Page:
Canadian Security Magazine

Contemporary’s special treatment

Jennifer Brown   

Features Opinion Contemporary Security Canada G20 G8 licensing licensingContemporary Security Canada security guards

It’s been a banner year for large-scale security operations in this country — especially for Contemporary Security Canada.

The year started for them with the Olympics in British Columbia, then G8 and G20 followed in Ontario.
And while many security firms benefited in some way from the additional
hours required by clients during these major operations, the reality is
that the companies who would typically be the main contenders to provide
services for this kind of operation were largely displaced by a
relative unknown.

Few had heard of Contemporary Security when it was announced they were
awarded the security screening contract for the 2010 Winter Games. They
were experienced in providing planning and operations at previous games,
but as a security firm, no one really knew them or their project
director, Todd Severson.

And then, when they were handed the contract for G8 and G20 it left many
who saw the bid go up (and come down a week later) on MERX back on
April 1 scratching their heads. Even more so when they realized
Contemporary did not have a licence to operate as a business in Ontario.
And where would they find enough licensed guards to make up the 1,100
required by the contract if they didn’t actually have an office in

What an insult to the guard companies and licensed personnel who do
business in the province and followed the process for licensing as set
out by the province.


Carefully crafted responses from the Ministry of Community Safety and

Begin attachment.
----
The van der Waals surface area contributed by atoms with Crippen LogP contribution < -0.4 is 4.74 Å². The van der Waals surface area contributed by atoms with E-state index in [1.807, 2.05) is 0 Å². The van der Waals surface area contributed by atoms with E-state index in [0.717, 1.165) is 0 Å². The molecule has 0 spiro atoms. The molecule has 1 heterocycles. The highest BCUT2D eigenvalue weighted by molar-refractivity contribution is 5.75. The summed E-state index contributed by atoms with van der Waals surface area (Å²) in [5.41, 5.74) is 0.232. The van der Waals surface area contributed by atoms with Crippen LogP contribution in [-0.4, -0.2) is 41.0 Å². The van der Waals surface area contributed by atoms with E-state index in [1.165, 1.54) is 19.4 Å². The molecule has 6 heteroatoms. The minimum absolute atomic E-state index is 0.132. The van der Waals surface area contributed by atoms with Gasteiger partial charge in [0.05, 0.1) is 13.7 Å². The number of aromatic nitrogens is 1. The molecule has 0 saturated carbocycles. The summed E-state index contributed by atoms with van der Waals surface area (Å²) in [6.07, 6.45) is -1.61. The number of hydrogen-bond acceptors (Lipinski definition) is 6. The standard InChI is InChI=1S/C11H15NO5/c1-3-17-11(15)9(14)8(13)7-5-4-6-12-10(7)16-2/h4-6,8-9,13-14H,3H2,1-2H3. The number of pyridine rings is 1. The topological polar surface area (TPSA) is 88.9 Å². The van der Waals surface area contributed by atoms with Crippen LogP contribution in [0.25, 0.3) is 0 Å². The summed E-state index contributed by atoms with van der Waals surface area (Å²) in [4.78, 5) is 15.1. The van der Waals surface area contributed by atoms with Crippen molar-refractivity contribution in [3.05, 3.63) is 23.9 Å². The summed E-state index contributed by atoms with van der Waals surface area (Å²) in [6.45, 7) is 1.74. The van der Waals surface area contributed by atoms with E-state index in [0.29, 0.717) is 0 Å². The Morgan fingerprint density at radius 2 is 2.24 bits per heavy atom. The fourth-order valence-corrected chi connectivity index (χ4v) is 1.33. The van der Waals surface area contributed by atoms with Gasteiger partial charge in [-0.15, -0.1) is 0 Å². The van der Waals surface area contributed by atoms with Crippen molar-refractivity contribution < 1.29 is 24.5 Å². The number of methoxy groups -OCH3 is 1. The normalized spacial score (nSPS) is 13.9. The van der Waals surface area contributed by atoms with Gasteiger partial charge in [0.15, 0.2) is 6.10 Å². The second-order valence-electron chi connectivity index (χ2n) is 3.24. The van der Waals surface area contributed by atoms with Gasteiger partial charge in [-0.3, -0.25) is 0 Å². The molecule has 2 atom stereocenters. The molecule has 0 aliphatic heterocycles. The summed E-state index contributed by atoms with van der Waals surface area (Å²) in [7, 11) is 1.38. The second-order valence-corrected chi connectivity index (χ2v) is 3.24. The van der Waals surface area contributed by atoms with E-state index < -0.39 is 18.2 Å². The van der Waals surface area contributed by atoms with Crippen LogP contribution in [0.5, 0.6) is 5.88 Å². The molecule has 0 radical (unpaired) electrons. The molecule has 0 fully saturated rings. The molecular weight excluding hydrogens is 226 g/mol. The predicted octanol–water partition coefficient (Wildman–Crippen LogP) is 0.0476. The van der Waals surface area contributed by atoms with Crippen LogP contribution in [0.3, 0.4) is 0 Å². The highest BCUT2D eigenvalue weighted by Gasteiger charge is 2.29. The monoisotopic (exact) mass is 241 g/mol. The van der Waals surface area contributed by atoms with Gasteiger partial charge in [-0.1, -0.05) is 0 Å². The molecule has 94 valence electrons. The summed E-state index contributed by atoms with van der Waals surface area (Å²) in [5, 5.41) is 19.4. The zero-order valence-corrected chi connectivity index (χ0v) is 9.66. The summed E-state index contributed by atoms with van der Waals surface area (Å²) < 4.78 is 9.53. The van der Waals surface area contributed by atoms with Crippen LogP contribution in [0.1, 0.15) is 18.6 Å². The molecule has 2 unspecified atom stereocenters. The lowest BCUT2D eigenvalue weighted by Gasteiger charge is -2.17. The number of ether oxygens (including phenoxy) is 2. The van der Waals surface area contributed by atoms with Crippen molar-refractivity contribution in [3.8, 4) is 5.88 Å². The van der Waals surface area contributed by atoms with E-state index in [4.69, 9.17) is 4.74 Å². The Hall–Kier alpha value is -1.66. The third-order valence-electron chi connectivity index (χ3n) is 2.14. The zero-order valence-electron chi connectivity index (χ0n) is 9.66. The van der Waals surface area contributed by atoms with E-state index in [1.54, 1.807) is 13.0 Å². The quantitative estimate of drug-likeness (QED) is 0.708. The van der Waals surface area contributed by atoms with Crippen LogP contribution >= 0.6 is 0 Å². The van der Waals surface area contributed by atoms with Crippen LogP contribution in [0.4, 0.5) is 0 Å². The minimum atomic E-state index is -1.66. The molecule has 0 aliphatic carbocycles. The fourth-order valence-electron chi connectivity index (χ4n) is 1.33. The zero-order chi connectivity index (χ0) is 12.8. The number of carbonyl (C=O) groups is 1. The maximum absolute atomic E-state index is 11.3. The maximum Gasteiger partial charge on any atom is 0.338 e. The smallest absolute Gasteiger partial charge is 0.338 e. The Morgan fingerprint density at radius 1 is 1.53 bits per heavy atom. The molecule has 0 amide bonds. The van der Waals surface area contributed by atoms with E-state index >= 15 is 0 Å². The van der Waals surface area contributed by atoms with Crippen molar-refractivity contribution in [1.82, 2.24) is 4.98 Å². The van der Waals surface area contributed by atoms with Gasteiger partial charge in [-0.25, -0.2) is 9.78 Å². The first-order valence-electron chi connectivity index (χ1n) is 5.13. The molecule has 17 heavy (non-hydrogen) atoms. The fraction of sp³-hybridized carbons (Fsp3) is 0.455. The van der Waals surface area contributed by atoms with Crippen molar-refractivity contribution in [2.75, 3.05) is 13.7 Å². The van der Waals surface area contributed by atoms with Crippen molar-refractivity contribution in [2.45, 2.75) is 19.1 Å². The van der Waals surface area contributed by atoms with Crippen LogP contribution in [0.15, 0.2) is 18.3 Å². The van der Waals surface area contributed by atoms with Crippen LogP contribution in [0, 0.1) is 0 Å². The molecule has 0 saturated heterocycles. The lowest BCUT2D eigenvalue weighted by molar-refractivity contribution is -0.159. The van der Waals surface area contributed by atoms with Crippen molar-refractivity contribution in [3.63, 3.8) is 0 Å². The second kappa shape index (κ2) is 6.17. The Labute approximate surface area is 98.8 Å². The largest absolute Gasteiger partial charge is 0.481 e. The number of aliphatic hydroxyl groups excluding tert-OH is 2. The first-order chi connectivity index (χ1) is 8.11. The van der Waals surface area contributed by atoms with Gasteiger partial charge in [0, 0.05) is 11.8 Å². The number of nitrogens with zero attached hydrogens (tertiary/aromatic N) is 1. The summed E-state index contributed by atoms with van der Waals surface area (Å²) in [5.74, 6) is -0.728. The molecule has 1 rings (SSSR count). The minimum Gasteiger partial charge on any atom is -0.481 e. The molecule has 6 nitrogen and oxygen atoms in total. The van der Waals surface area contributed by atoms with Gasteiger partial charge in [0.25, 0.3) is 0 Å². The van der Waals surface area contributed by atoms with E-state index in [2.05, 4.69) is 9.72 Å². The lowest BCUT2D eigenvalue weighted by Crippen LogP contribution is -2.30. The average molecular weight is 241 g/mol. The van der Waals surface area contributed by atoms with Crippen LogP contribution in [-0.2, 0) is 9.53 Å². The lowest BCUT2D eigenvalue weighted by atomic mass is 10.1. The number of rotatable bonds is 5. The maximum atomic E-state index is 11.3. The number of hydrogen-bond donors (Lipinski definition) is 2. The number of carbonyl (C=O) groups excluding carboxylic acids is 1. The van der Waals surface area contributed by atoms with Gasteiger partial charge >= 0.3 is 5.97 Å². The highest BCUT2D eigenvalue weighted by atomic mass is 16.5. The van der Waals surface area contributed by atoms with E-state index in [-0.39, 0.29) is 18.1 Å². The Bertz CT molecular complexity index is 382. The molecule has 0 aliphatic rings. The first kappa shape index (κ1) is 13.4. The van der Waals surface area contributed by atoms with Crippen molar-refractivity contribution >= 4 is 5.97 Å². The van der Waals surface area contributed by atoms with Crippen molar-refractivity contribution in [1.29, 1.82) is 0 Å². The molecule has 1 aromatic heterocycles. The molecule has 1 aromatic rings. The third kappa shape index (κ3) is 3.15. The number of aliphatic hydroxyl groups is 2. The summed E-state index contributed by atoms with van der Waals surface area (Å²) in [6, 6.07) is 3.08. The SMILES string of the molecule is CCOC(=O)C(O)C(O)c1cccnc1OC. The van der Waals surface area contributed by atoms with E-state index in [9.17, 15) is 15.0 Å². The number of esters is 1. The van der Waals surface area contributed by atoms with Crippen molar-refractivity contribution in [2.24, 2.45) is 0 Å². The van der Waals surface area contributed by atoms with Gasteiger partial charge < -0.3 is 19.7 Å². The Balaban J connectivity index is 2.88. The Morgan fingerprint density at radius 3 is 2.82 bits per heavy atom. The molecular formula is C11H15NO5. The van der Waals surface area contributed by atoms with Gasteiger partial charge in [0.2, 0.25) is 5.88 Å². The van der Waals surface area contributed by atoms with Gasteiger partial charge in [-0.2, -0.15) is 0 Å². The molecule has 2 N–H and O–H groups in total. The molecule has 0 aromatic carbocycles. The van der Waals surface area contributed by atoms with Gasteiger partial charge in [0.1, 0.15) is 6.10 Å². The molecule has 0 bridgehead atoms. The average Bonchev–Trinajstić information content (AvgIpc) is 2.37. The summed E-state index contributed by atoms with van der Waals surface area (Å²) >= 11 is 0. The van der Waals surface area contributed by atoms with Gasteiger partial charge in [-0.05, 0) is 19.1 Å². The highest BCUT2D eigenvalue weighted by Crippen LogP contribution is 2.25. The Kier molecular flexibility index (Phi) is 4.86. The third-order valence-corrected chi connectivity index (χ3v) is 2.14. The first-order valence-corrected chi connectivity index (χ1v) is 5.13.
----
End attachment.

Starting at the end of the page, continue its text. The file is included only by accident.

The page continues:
Correctional Services suggested the RCMP had put the province in the
position of having to accommodate their selection for the G8/G20
screening contract.

A spokesperson from the Ministry said in a statement: “Due to the unique
nature of the Summits and the public safety imperative, we dedicated
significant resources (personnel and overtime) to this one application.
This was not a situation of our making. We made every effort to
accommodate the RCMP and the security arrangements they made in the
circumstances and, with their input, we were able to complete the
application without compromising any steps in our rigorous application

The Private Security Investigative Services Branch (PSISB) confirmed
that Contemporary Security Canada picked up its licence to operate as a
licensed agency in Ontario June 14 — two weeks before the G20. One week
before, the province issued a statement saying it was working with
Contemporary to process its application to obtain a licence to operate
in Ontario.

Contrast that to companies forced to jump through hoops sometimes over a series of months to gain their licences.

On June 7 the Minister of Community Safety and Correctional Services
said: “The process for granting a company an agency licence is rigorous.
All private security agencies and their staff working in Ontario must
be licensed per our legislation.”

All of this happened as Lisa Kool, the registrar for the PSISB was
asking the industry here in Ontario to be patient, but that wait times
for guard licensing were being streamlined.

The real issue is how the RCMP went about its selection of Contemporary —
instead of a company already licensed — with what seems like no real
appreciation of how it would impact a province smack in the middle of
changing its guard licensing process.

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